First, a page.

Family Happiness, by Laurie Colwin
I’ve been meaning to read something by the late Laurie Colwin for ages, and I finally got around to it this week. I’m so glad I did! So here is another one of my overly personal and tl;dr reviews :) This is a deliciously complex book underneath the deceptively simple writing style. The story really resonated with me, not so much the characters and their life situations, but the underlying emotional conflicts. The main character is a middle-aged woman who, like many of us, is juggling the roles of adult child, sibling, spouse and parent. On the surface her life is enviably pleasant and comfortable, with a closeknit extended family, a stable marriage, and two interesting and bright children. Some people, including me when I was younger, might read this book and think that nothing really happens. Which is the whole point. It’s easy to sympathize with someone’s story when their life is going in a difficult direction with obvious and dramatic challenges. But a life that appears comfortable and trouble-free is often hiding just as much inner turmoil and insecurity. It’s just that not many people want to hear about it. I think we’d often rather stereotype about the greener grass in our neighbor’s yard. It makes us feel motivated to admire others who seem to have it all together, and it can be fun to bond with other mere mortals in those ‘must be nice’ conversations.
As we get older and have more experience and empathy, we realize that nobody’s life is perfect, however much it may seem so on the surface. In fact, those people who really seem to have it all together may be the ones who are hiding the most. Family Happiness is the story of a woman who is living the ideal life that she was trained to hope for and dream of. She suddenly realizes that not only is she incredibly lonely and unhappy, but that she has brought this on herself by allowing other people’s expectations to become a prison.
Not surprisingly, the catalyst for this realization is meeting someone who finally sees her as herself. Everyone in her life has always seen her as the good child, the easy one, the contented, fulfilled daughter/wife/mother. Like the ideal servant, achieving perfection in her roles means that she becomes invisible. Suddenly, someone sees beyond those masks to the lonely prisoner who is desperate for affection. What happens next is completely predictable in some ways, astonishing in others. The prison break shakes up everybody’s world, but they all survive.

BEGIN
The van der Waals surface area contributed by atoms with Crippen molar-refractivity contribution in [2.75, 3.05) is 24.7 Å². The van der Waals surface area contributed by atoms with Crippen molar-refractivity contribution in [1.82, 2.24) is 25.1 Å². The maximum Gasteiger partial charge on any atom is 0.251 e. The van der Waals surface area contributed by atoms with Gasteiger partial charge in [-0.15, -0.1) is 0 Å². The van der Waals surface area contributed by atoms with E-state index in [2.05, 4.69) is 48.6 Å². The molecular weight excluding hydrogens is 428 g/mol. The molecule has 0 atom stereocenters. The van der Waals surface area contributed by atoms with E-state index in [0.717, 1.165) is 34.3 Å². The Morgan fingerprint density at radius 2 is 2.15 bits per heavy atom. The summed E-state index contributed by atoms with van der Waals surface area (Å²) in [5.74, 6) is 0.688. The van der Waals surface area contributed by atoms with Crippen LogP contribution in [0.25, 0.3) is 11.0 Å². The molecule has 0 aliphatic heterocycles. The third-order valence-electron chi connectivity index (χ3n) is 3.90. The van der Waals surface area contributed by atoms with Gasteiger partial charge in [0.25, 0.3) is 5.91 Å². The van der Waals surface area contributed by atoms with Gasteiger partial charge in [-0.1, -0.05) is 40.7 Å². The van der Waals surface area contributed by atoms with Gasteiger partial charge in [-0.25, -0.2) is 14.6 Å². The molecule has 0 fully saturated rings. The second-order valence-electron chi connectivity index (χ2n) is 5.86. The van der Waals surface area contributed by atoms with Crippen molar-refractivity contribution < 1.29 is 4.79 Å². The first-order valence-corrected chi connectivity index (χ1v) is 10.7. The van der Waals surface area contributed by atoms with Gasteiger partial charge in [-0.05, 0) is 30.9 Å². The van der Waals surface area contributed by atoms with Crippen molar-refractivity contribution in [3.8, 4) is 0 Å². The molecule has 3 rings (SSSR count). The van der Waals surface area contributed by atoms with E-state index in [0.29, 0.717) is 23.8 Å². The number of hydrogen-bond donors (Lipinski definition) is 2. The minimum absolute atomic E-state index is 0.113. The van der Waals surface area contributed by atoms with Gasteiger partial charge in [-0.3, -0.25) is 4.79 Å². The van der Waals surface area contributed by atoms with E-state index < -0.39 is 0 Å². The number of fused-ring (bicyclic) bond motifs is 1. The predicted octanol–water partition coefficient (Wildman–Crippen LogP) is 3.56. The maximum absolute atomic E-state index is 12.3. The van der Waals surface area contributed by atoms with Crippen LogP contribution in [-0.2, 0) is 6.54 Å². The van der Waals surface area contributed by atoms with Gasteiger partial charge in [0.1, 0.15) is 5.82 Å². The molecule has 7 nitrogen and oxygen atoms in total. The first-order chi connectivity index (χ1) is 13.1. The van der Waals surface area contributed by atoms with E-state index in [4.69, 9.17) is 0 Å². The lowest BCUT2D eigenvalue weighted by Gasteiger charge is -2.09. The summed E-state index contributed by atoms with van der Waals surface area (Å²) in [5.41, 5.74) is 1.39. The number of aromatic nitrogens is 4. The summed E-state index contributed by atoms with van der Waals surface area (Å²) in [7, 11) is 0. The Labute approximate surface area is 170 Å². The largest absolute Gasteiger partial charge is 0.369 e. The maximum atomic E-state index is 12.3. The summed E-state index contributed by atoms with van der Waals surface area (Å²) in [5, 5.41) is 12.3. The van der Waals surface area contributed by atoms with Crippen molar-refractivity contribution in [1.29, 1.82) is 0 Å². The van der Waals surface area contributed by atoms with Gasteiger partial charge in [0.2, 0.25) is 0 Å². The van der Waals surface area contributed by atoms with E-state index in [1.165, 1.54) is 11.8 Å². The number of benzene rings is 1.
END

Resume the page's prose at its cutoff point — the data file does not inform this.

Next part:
This book dropped into my life like a rock into a calm pond, and it keeps resonating with me in increasing ripples the longer I think about it. I’ve had a major realization: I suspect that everybody needs at least one person in their life who unconditionally supports them in each of their roles. It’s easier to find supporters for some roles than for others. I’ve often had one or two at a time, but there’s always at least one role that feels desperately lonely and isolated. Once, I met someone who saw me as a whole person and accepted all my different facets with unconditional love and friendship. That did not always mean unconditional approval .. quite the contrary. He had an uncomfortable talent for saying exactly what I most needed, and least wanted, to hear. I didn’t appreciate that enough while I had it. I miss it. I gave up that friendship in an either/or ultimatum. Maybe I should have fought harder for a compromise. I think I would have, if I had realized how rare it is to find someone who sees all of me and loves me not in spite of my bad qualities, but because of them. I don’t know if that will ever happen again. But hindsight, like the god’s eye view in a novel, is always clearer than real life.
Like many great writers, Colwin allows us to see the characters from multiple perspectives, empathizing even while we are impatient with their bad decisions and human failings. What happens is unsatisfying and frustrating and completely believable. Even though the story is not dramatic and, in fact, not much really happens, this is a hero’s journey of emotional maturity, with great subtlety and a delicate touch. I enjoy this kind of writing so much more than those books where everything is straightforward and all the loose ends are tied up tight in a happy ending with no room for doubt. It’s like real life. It’s like my life. And if there’s one thing I’ve learned, it’s that doubt is a master key, powerful and dangerous. Used wisely, it opens the door to learning all kinds of interesting things.